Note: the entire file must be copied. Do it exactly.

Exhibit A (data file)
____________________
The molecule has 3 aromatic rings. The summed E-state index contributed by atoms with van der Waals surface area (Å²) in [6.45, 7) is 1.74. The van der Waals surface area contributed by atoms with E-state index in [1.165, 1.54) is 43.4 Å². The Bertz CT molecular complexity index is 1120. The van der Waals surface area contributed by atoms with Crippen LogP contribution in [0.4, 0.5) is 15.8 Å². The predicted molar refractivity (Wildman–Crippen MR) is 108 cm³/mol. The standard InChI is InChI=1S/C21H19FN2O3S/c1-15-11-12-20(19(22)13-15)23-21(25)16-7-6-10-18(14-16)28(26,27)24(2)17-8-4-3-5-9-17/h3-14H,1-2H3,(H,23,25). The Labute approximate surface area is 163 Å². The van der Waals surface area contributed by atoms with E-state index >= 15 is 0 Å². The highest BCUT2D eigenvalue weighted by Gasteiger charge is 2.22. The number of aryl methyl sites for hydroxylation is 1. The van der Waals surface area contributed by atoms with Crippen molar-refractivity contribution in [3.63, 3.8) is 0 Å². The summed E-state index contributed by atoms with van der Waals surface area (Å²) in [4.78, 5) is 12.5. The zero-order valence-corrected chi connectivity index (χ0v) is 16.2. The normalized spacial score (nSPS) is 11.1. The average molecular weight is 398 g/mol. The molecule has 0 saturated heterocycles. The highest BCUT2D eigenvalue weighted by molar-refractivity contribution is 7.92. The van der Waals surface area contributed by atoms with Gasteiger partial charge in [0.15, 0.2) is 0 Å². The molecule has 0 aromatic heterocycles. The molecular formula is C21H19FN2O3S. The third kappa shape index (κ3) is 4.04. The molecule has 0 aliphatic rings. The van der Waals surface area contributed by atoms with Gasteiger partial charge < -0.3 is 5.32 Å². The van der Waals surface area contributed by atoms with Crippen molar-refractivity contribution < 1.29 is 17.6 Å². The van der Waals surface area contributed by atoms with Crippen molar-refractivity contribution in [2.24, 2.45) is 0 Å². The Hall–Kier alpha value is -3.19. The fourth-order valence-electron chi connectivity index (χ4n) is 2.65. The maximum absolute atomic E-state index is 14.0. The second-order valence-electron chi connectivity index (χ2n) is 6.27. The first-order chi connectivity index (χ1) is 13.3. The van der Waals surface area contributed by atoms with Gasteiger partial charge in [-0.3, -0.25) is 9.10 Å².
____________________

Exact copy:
The molecule has 3 aromatic rings. The summed E-state index contributed by atoms with van der Waals surface area (Å²) in [6.45, 7) is 1.74. The van der Waals surface area contributed by atoms with E-state index in [1.165, 1.54) is 43.4 Å². The Bertz CT molecular complexity index is 1120. The van der Waals surface area contributed by atoms with Crippen LogP contribution in [0.4, 0.5) is 15.8 Å². The predicted molar refractivity (Wildman–Crippen MR) is 108 cm³/mol. The standard InChI is InChI=1S/C21H19FN2O3S/c1-15-11-12-20(19(22)13-15)23-21(25)16-7-6-10-18(14-16)28(26,27)24(2)17-8-4-3-5-9-17/h3-14H,1-2H3,(H,23,25). The Labute approximate surface area is 163 Å². The van der Waals surface area contributed by atoms with E-state index >= 15 is 0 Å². The highest BCUT2D eigenvalue weighted by Gasteiger charge is 2.22. The number of aryl methyl sites for hydroxylation is 1. The van der Waals surface area contributed by atoms with Crippen molar-refractivity contribution in [3.63, 3.8) is 0 Å². The summed E-state index contributed by atoms with van der Waals surface area (Å²) in [4.78, 5) is 12.5. The zero-order valence-corrected chi connectivity index (χ0v) is 16.2. The normalized spacial score (nSPS) is 11.1. The average molecular weight is 398 g/mol. The molecule has 0 saturated heterocycles. The highest BCUT2D eigenvalue weighted by molar-refractivity contribution is 7.92. The van der Waals surface area contributed by atoms with Gasteiger partial charge in [0.15, 0.2) is 0 Å². The molecule has 0 aromatic heterocycles. The molecular formula is C21H19FN2O3S. The third kappa shape index (κ3) is 4.04. The molecule has 0 aliphatic rings. The van der Waals surface area contributed by atoms with Gasteiger partial charge < -0.3 is 5.32 Å². The van der Waals surface area contributed by atoms with Crippen molar-refractivity contribution < 1.29 is 17.6 Å². The van der Waals surface area contributed by atoms with Crippen molar-refractivity contribution in [2.24, 2.45) is 0 Å². The Hall–Kier alpha value is -3.19. The fourth-order valence-electron chi connectivity index (χ4n) is 2.65. The maximum absolute atomic E-state index is 14.0. The second-order valence-electron chi connectivity index (χ2n) is 6.27. The first-order chi connectivity index (χ1) is 13.3. The van der Waals surface area contributed by atoms with Gasteiger partial charge in [-0.3, -0.25) is 9.10 Å².